Give Now

Delays, Closings and Severe Weather - View All Alerts and Updates

Will The Catholic Church Allow Women To Serve In Leadership Roles?

Bishop Nancy Meyer presides over mass at the Indiana Interchurch Center.

[photo 1]

There are more than 140 Roman Catholic womenpriests worldwide. But the Catholic Church doesn’t recognize them because of a longstanding policy that forbids the ordination of women. Only men can hold leadership roles.

Some are hopeful a new commission Pope Francis formed will lead to change.

[photo 2]

Indianapolis Congregation Embraces Inclusive Church  

At first glance, the Sunday mass at Indiana’s Interchurch Center in Indianapolis may not appear much different than those you’d see in traditional Catholic churches. There’s singing, praying and the offering of communion.  

But there’s a woman presiding over the mass. Today, it’s Bishop Nancy Meyer.

“I’m able to do almost everything that I want to do. I’m just not able at this point … to do it within the church building or with the blessing of church officials.”

“It became real clear to me that I was called to ministry when I was 11 years old,” Meyer says. “It was very clear to me it was a priest call.” 

Meyer is one of several women who leads services for the St. Mary of Magdala Catholic Community. But what’s happening here isn’t sanctioned by the Catholic Church. That’s why the community gathers at the Interchurch Center or at their homes.

“I’m able to do almost everything that I want to do,” Meyer says. “I’m just not able at this point, in this country, to do it within the church building or with the blessing of the church officials — the archbishop of the church.”

Pope Francis is examining whether women can serve in the Catholic Church as deacons through a newly-formed commission.

Pastor Maria McClain says she’s heard this before.

“I know what the Pope has said about women and leadership and he’s not for it,” McClain says. “This could be just a way of trying to keep people happy.”

[photo 3]

The Arguments For And Against Female Ordination

Whether women can be ordained in the Catholic Church has been hotly debated. In the ’90s, Pope John Paul II wrote that the church doesn’t have the authority to ordain women as priests.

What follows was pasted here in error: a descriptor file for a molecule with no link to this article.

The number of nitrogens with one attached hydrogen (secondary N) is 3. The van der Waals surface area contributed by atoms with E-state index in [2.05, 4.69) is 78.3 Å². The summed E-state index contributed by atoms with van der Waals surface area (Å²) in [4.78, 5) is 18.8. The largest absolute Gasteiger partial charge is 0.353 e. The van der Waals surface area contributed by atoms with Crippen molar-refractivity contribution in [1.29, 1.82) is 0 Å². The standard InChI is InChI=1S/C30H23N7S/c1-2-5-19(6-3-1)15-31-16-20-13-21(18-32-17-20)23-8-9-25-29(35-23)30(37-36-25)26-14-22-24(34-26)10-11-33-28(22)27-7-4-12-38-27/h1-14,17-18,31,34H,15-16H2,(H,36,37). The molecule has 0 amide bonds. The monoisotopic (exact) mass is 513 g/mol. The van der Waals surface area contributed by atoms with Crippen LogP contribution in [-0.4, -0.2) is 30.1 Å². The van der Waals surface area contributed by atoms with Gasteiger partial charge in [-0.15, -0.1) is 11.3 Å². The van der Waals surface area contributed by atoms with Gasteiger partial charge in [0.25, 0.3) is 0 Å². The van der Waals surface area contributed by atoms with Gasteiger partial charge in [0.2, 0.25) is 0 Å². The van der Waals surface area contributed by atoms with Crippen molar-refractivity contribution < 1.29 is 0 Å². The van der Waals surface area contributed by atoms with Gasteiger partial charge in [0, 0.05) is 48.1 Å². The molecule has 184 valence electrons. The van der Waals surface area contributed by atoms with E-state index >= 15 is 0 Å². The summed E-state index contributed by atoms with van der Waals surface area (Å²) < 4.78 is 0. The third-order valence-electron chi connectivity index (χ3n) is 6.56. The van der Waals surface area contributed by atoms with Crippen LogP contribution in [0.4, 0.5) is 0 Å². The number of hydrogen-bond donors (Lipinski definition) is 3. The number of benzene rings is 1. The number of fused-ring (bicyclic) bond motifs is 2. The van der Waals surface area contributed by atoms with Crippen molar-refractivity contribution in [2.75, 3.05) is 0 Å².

“The idea is that in the office of the priesthood the priest is acting as Christ,” says Constance Furey, associate professor of religious studies at Indiana University. “And the traditional line that forbids the ordination of women says that because Christ was male and all of Christ’s followers must be male, the priesthood must be male.”

But Furey says there is evidence in the New Testament that women served as deacons. And there’s a growing movement that supports welcoming women priests into the Catholic Church.

“People who argue for the ordination of women think there’s another point that’s really important, and that is the question of, ‘Is this just affirming the patriarchy of the church? Or is this about something that was essential in the early church?’” Furey says.

“The traditional line that forbids the ordination of women says that because Christ was male and all of Christ’s followers must be male, the priesthood must be male.”

The women with St. Mary of Magdala say there’s no reason they shouldn’t be allowed to serve in leadership roles within the Catholic Church.

Meyer says she commends Pope Francis for exploring the possibility of female deacons. She doesn’t expect an immediate change, but she hopes the Pope will listen.

“We really need our voices to be heard because we look at things, we do things differently than men,” Meyer says.

For now Meyer says she’ll continue serving as a womanpriest with the hope that someday she will be able to do so within the walls of a Catholic Church.

Want to contact your legislators about an issue that matters to you? Find out how to contact your senators and member of Congress here.

What is RSS? RSS makes it possible to subscribe to a website's updates instead of visiting it by delivering new posts to your RSS reader automatically. Choose to receive some or all of the updates from Indiana Public Media News:

Support For Indiana Public Media Comes From